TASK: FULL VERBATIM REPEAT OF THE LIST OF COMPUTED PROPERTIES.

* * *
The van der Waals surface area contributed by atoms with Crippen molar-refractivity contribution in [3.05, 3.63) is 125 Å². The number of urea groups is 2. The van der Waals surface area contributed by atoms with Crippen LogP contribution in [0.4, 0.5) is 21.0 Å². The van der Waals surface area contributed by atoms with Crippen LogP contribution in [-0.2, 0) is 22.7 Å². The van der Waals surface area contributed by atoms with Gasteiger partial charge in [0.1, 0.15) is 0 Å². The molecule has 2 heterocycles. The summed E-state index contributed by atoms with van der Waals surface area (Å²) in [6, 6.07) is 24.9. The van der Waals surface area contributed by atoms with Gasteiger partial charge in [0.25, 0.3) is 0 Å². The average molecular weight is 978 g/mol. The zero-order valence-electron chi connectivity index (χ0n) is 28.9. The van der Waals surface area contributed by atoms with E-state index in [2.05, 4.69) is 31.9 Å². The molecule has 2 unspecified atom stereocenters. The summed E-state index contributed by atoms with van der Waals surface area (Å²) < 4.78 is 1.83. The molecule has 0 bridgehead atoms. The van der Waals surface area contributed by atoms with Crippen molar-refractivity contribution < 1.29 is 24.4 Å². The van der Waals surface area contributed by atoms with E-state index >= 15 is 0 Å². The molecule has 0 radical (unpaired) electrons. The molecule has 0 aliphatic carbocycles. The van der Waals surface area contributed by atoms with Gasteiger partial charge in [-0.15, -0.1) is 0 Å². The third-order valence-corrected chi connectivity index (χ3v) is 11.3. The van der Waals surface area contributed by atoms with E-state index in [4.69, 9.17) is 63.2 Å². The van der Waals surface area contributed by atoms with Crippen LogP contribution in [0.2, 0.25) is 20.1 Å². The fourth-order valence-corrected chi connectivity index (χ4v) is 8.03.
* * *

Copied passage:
The van der Waals surface area contributed by atoms with Crippen molar-refractivity contribution in [3.05, 3.63) is 125 Å². The number of urea groups is 2. The van der Waals surface area contributed by atoms with Crippen LogP contribution in [0.4, 0.5) is 21.0 Å². The van der Waals surface area contributed by atoms with Crippen LogP contribution in [-0.2, 0) is 22.7 Å². The van der Waals surface area contributed by atoms with Gasteiger partial charge in [0.1, 0.15) is 0 Å². The molecule has 2 heterocycles. The summed E-state index contributed by atoms with van der Waals surface area (Å²) in [6, 6.07) is 24.9. The van der Waals surface area contributed by atoms with Gasteiger partial charge in [0.25, 0.3) is 0 Å². The average molecular weight is 978 g/mol. The zero-order valence-electron chi connectivity index (χ0n) is 28.9. The van der Waals surface area contributed by atoms with E-state index in [2.05, 4.69) is 31.9 Å². The molecule has 2 unspecified atom stereocenters. The summed E-state index contributed by atoms with van der Waals surface area (Å²) < 4.78 is 1.83. The molecule has 0 bridgehead atoms. The van der Waals surface area contributed by atoms with Crippen molar-refractivity contribution < 1.29 is 24.4 Å². The van der Waals surface area contributed by atoms with E-state index >= 15 is 0 Å². The molecule has 0 radical (unpaired) electrons. The molecule has 0 aliphatic carbocycles. The van der Waals surface area contributed by atoms with Gasteiger partial charge in [-0.15, -0.1) is 0 Å². The third-order valence-corrected chi connectivity index (χ3v) is 11.3. The van der Waals surface area contributed by atoms with E-state index in [4.69, 9.17) is 63.2 Å². The van der Waals surface area contributed by atoms with Crippen LogP contribution in [0.2, 0.25) is 20.1 Å². The fourth-order valence-corrected chi connectivity index (χ4v) is 8.03.